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  Wednesday, June 19, 2019
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Monday marks the 87th anniversary of the emergence of security bodies in Russia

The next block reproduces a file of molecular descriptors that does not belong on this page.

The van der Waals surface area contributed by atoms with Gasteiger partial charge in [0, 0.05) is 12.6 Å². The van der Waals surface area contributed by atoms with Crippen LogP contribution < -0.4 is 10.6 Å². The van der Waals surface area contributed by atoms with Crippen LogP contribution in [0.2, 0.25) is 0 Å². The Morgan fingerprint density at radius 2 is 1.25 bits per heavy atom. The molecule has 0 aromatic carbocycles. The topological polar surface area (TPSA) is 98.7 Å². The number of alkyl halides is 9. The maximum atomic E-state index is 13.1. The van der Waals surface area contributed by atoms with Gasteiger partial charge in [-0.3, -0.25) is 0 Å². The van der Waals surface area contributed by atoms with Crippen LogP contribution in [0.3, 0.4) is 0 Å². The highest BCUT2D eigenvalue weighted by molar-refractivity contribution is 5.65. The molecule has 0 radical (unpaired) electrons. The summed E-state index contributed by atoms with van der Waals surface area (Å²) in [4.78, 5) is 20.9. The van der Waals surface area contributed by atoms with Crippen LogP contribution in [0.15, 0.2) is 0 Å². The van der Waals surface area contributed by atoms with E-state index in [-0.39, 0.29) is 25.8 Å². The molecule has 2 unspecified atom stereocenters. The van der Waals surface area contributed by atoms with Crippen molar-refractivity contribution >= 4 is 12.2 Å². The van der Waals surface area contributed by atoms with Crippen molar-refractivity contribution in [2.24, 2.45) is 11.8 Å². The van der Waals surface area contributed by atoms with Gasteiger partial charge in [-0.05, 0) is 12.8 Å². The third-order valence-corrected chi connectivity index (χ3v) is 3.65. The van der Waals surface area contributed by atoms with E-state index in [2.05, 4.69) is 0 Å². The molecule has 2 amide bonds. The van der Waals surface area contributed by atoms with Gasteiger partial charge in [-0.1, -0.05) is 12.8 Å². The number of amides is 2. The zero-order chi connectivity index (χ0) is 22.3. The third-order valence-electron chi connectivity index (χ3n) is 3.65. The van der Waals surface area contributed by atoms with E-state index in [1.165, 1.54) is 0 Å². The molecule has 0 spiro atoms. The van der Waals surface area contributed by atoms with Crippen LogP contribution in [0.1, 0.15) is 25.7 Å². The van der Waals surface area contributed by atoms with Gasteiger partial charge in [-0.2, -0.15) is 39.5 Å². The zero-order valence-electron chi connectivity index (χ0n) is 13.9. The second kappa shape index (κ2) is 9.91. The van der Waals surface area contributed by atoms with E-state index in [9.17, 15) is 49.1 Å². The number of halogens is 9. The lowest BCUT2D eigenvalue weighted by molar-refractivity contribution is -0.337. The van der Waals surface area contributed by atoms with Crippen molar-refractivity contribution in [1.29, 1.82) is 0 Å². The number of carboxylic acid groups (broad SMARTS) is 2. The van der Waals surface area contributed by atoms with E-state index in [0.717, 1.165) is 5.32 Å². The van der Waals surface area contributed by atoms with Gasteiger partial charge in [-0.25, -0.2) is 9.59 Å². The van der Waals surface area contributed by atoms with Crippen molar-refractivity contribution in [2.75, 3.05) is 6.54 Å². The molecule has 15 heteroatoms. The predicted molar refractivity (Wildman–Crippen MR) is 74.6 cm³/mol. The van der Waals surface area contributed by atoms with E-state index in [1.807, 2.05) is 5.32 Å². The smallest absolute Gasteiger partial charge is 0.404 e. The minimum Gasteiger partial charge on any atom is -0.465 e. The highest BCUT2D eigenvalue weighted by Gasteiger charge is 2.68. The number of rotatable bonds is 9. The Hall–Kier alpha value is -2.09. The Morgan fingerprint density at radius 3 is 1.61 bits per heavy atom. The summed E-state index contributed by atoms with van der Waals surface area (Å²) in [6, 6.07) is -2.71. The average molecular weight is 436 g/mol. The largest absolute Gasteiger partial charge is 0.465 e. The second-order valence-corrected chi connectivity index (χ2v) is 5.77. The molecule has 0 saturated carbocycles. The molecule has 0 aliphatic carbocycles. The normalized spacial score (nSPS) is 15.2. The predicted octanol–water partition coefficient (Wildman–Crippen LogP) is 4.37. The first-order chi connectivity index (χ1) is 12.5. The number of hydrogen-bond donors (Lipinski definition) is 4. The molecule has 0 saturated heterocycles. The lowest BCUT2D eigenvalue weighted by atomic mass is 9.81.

Monday marks the 87th anniversary of the emergence of security bodies in Russia. On that day in 1917, the Soviet of People's Commisars (Soviet Russia's government) adopted a resolution establishing the Russian Emergency Committee (VChK headed by Feliks Dzerzhinsky), a body for fighting counter-revolutionary activities and sabotage. It existed till 1922 when it was transformed into the State Political Department. Security Agencies' Day has been celebrated as a professional holiday in Russia since 1995 (December 20 was earlier celebrated as Chekist's Day). The new holiday was established by a relevant decree of Russia's first president, Boris Yeltsin. There are several security services in today's Russia, including the Federal Security Service (FSB), the Foreign Intelligence Service (SVR), the Federal Guards' Service (FSO) and the Main Department for Presidential Programs. In the Soviet times, these bodies were departments within the State Security Committee, or KGB. In 2003, President Vladimir Putin undertook to reform a number of law enforcement ministries and agencies. The Interior Ministry's State Committee on Countering Trafficking in Illegal Drugs and Psychotropic Substances, for example, was transformed into the State Committee for Control over the Turnover of Drugs and Psychotropic Substances (Gosnarkokontrol). In 2004, the Committee became the Federal Service for Control over the Turnover of Drugs and Psychotropic Substances as a result of the administrative reform. The president's Federal Frontier Service (FPS) and Federal Agency for Government Communications and Information (FAPSI) were abolished. Almost unchanged in structure, FPS became part of FSB, while FAPSI's functions were delegated to FSB, FSO and the Defense Ministry. Chronicles indicate that secret services have existed in Russia from time immemorial. However, until the mid 17th century, the methods of ensuring Russian princes and tsars' security rested on the tradition and precedents, rather that a firm legislative base. The secret services' legislative base dates back to 1649 when they were indicated in the Code of Tsar Alexis, who took the crown in 1645. Later on state security was ensured by Peter the Great's secret office, the Senate's secret expedition, the third department of Emperor Nicholas I and Alexander II's personal office and other departments. The Russian security agencies' historical background is reflected in the FSB's coat of arms where the Russian Empire's two-headed eagle hovers against the background of a shield and a sword, the secret services' symbol in the Soviet period.
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